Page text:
Mitigating Enteric Methane Emissions: How Can We Speed Up Progress? Dr. Joe McFadden, Cornell University
Dr. Joe McFadden and Dr. Peri Rosenstein
Episode 66: Mitigating Enteric Methane Emissions: How Can We Speed Up Progress? Dr. Joe McFadden, Cornell University
Dr. McFadden, an animal science professor at Cornell University, has focused much of his research and career on studying the interactions between nutrition, environment and animal food production.
After discussing mitigating enteric methane emissions during the Real Science Lecture series, more than 600 people listened to the episode. In fact, Dr. McFadden’s research in defending the dairy industry has been highlighted in both The Hill and Time magazines.
Dr. McFadden began the conversation by mentioning he ultimately believes a percentage of total greenhouse gas emissions is methane. He went on to mention that reducing methane emissions does enhance production, and the industry should be in favor of the shift. 9:04
While methane remains a major contributor to agricultural food production, livestock emissions from the glimpse of total greenhouse gas emissions remain relatively low, raising questions on where the focus of enteric methane mitigation should be. Progress is moving the needle from management, genetics, nutrition and enhanced efficiency. Dr. Rosenstein and Dr. McFadden’s research focuses on South Asia, specifically India, as there are nearly 75 million small dairy farmers and about 300 million buffalo. Dr. McFadden shared that while the country produces around 20% of total global dairy production, it is also the highest producer of methane. 15:30
Cattle are a source of national food security and are a way of life for many people, Dr. Rosenstein added, mentioning the goal is not to pivot completely but instead offer resources to optimize cattle productivity through nutrition, animal health and breeding. 20:22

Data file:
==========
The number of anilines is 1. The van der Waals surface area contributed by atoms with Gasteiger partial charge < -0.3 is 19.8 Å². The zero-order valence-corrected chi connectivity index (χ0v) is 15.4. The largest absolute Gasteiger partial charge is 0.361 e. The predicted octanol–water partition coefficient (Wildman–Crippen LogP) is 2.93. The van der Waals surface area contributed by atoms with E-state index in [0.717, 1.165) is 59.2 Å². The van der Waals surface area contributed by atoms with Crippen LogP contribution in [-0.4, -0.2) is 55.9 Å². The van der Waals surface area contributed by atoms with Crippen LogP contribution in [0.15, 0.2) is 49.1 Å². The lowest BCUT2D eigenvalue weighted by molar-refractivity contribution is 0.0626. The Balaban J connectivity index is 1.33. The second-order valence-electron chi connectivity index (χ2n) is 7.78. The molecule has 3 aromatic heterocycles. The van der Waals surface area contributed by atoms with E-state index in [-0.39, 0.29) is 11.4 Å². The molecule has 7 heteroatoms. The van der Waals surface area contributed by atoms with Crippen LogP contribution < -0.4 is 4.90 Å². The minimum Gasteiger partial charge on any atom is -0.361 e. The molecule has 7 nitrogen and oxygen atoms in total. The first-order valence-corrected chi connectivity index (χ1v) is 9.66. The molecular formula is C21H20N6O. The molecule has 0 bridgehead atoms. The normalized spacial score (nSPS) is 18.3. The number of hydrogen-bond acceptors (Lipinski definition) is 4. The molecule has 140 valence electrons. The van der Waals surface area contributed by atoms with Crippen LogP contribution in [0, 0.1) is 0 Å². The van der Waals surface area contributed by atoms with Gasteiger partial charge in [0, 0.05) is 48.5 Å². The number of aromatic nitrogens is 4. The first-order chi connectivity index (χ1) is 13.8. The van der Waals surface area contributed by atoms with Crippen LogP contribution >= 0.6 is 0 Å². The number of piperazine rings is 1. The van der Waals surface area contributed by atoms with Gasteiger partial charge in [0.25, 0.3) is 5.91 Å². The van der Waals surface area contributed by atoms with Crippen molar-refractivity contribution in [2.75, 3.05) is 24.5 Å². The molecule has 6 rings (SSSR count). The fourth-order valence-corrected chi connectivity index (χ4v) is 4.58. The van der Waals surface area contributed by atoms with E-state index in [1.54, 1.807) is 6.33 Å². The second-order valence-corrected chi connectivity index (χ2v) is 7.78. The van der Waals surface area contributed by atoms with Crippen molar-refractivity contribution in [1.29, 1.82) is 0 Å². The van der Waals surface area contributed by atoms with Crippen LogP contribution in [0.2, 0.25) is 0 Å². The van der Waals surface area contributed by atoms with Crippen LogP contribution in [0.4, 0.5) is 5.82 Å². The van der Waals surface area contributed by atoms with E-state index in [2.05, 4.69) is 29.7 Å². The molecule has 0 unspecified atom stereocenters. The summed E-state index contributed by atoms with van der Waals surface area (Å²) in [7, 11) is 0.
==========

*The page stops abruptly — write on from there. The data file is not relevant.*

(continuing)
In addition to the Environmental Defense Fund studies in South Asia, Scott Sorrell, podcast host and director of global marketing for Balchem, asked about any other current research taking place. 22:03
Just recently, Dr. McFadden said the plans and proposals for the additional construction at the Cornell University research facility were implemented. He added he believes the opportunity to pivot not only allows his team the position to test the next solutions that reduce enteric methane but to continue acquiring various green feeding units. 23:25
Dr. McFadden then shifted the conversation to highlight the importance in studying feed duration through green feed study trials. Whether three weeks or three months long, he mentioned they offer a greater understanding when analyzing lactation, supplementation or even replacement strategies. 28:21
When discussing strategies for enteric methane mitigation, Dr. Rosenstein mentioned they not only have to have proper feed additives but also be safe for both humans and animals alike. 32:31
Wrapping up the conversation, Dr. McFadden summarized the urgency in being transparent on effective additives and encouraged feed manufacturing and feed additive companies to think about markets in new countries as an opportunity to collaborate and expand. 44:10
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